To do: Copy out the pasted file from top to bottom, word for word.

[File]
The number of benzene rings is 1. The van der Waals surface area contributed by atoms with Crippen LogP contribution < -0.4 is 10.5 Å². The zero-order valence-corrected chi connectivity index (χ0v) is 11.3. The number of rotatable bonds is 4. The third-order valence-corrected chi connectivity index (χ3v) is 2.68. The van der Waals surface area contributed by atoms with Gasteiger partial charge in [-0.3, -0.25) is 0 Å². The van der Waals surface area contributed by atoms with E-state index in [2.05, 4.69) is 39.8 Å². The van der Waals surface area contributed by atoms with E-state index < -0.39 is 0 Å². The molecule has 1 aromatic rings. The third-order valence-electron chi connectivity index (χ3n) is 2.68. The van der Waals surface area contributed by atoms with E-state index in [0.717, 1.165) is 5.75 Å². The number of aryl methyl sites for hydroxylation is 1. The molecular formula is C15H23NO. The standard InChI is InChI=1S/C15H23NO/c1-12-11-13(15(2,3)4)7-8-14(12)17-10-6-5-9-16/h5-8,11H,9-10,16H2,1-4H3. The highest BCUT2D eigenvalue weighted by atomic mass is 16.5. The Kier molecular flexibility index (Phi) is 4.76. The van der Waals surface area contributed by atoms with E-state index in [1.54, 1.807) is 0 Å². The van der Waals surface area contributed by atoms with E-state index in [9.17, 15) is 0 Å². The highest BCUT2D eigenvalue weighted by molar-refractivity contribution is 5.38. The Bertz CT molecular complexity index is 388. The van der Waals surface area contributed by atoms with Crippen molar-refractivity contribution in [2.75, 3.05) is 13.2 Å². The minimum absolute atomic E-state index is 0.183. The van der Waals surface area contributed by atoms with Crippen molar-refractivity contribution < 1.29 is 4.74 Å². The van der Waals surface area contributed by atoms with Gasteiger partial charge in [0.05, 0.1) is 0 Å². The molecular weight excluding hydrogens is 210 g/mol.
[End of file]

The number of benzene rings is 1. The van der Waals surface area contributed by atoms with Crippen LogP contribution < -0.4 is 10.5 Å². The zero-order valence-corrected chi connectivity index (χ0v) is 11.3. The number of rotatable bonds is 4. The third-order valence-corrected chi connectivity index (χ3v) is 2.68. The van der Waals surface area contributed by atoms with Gasteiger partial charge in [-0.3, -0.25) is 0 Å². The van der Waals surface area contributed by atoms with E-state index in [2.05, 4.69) is 39.8 Å². The van der Waals surface area contributed by atoms with E-state index < -0.39 is 0 Å². The molecule has 1 aromatic rings. The third-order valence-electron chi connectivity index (χ3n) is 2.68. The van der Waals surface area contributed by atoms with E-state index in [0.717, 1.165) is 5.75 Å². The number of aryl methyl sites for hydroxylation is 1. The molecular formula is C15H23NO. The standard InChI is InChI=1S/C15H23NO/c1-12-11-13(15(2,3)4)7-8-14(12)17-10-6-5-9-16/h5-8,11H,9-10,16H2,1-4H3. The highest BCUT2D eigenvalue weighted by atomic mass is 16.5. The Kier molecular flexibility index (Phi) is 4.76. The van der Waals surface area contributed by atoms with E-state index in [1.54, 1.807) is 0 Å². The van der Waals surface area contributed by atoms with E-state index in [9.17, 15) is 0 Å². The highest BCUT2D eigenvalue weighted by molar-refractivity contribution is 5.38. The Bertz CT molecular complexity index is 388. The van der Waals surface area contributed by atoms with Crippen molar-refractivity contribution in [2.75, 3.05) is 13.2 Å². The minimum absolute atomic E-state index is 0.183. The van der Waals surface area contributed by atoms with Crippen molar-refractivity contribution < 1.29 is 4.74 Å². The van der Waals surface area contributed by atoms with Gasteiger partial charge in [0.05, 0.1) is 0 Å². The molecular weight excluding hydrogens is 210 g/mol.